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A breach notification strategy for cyber attacks is needed

By Sandesh Anand

While a strong focus on preventing India’s cyber assets is required, it is a reasonable assumption to make that there will be more cyber attacks in 2017. These attacks will lead to sensitive information leakage, lack of availability of your favorite internet services and other disruptions common during a cyber attack. It is hence important to deliberate on a breach notification policy framework.

Currently, many regulators (such as RBI) and CERT-in lays down many rules to ensure companies report certain kinds of cyber incidents. However, there is no policy which requires entities to report breaches to you and I, the consumers. This means, if (say) a bank get’s hacked and that leads to leakage of consumer’s sensitive information (such as phone number, account balance), the bank is under no obligation to inform the consumers about the extent of the breach and explain what steps are being taken to prevent such incidents in the future. This means, consumers are in the dark about the status of their data and cannot take corrective steps. For instance, if a consumer knows that her credit card number is compromised, she can contact her bank, cancel the card and get a new one issued.

Here are some questions to ponder while we design such a policy:

What type of breaches should be notified?

Agencies like CERT-in require companies to report any “significant” breach, however, attacks which are “significant” may be irrelevant for a consumer. For example, does the consumer really need to be notified if an attack caused internal network outage internal to an organization? How about if only employee details were leaked? On the other hand, attacks which lead to leakage of consumer PII (personal identifiable information) certainly warrants a consumer notification. It is important to make it easy for organizations to distinguish between breaches which need to be notified and otherwise.

Who should be notified?

The policy should address the question of who needs to be notified. Should it be limited to “affected parties” (for example: users whose accounts were compromised) or should the entire public be notified? The answer to this question may differ based on industry, company size, ownership model (i.e. publicly held v/s privately held companies).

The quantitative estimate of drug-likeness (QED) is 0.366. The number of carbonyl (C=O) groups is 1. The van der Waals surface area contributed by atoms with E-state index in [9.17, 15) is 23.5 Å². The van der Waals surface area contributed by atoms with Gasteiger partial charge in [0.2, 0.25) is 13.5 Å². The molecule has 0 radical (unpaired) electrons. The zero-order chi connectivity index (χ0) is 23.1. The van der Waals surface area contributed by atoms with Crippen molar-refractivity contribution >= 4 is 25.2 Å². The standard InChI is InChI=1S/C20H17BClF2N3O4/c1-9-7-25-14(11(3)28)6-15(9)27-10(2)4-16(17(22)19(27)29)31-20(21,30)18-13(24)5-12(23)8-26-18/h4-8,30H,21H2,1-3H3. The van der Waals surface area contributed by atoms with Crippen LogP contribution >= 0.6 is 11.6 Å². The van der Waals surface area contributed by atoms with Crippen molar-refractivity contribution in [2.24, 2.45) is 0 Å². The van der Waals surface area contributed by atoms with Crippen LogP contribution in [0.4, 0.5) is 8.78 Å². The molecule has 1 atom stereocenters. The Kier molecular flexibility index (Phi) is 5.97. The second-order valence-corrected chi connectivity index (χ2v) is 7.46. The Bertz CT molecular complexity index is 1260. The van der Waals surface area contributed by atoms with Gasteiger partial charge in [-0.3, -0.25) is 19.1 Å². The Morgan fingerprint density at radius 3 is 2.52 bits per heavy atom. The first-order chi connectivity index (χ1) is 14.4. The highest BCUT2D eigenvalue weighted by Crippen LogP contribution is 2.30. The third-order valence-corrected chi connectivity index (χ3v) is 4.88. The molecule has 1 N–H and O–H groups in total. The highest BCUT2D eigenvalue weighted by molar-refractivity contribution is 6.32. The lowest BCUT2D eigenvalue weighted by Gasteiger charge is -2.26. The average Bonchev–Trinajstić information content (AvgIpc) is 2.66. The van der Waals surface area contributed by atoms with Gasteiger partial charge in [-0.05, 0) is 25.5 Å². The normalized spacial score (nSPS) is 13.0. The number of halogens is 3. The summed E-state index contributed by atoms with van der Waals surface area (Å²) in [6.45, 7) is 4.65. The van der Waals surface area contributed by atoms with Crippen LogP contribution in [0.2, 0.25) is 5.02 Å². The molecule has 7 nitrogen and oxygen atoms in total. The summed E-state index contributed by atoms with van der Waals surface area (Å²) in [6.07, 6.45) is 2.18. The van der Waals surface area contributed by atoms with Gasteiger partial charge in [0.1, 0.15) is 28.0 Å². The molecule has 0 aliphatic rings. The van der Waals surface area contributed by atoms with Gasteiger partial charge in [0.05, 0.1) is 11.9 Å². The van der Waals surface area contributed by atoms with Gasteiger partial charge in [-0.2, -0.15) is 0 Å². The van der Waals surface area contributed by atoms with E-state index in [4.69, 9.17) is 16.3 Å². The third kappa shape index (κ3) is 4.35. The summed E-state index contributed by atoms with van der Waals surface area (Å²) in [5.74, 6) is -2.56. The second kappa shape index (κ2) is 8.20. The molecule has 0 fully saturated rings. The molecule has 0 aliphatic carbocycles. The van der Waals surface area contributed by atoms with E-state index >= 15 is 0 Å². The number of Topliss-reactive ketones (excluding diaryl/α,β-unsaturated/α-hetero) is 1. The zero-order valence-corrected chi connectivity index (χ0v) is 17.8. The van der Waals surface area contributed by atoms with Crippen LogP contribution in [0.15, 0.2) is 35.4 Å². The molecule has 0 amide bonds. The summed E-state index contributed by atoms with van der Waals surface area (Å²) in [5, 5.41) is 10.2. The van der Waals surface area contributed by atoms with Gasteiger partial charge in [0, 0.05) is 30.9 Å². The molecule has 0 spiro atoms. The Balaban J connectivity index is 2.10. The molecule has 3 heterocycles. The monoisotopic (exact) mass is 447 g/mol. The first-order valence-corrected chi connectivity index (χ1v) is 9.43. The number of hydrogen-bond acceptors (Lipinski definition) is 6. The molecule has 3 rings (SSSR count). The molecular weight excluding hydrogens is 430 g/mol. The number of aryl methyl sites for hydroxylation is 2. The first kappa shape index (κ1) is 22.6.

Should notifications be enforced? If yes, who should enforce it?

It is important for the policy to define if it merely “recommends” notification or enforces it. If the latter, the policy needs to define who the enforcer should be. Options include central government, state governments (such as in the USA) or industry regulators.

What should be the nature of the notification?

It will be useful to define the nature of the notification as well. While some flexibility can be provided to the breached organization, broad  guidelines should be provided. The absence of such a guideline might lead to a organization notifying a breach through a small column on page 16 of a local daily.

When should the notification take place??

While it makes sense to provide breached organizations with some time to investigate the breach, it is important to have a deadline by which the organization has to notify the consumer. For example, the US state of Florida mandates that such a  breach be notified within 30 days of determination of the breach.

A robust breach notification policy is a requirement as we move rapidly towards a digital economy. While some companies may resist such a policy as it makes things harder for them, it certainly serves the interest of their customers and brings in much needed transparency to the myriad world of cyber attacks.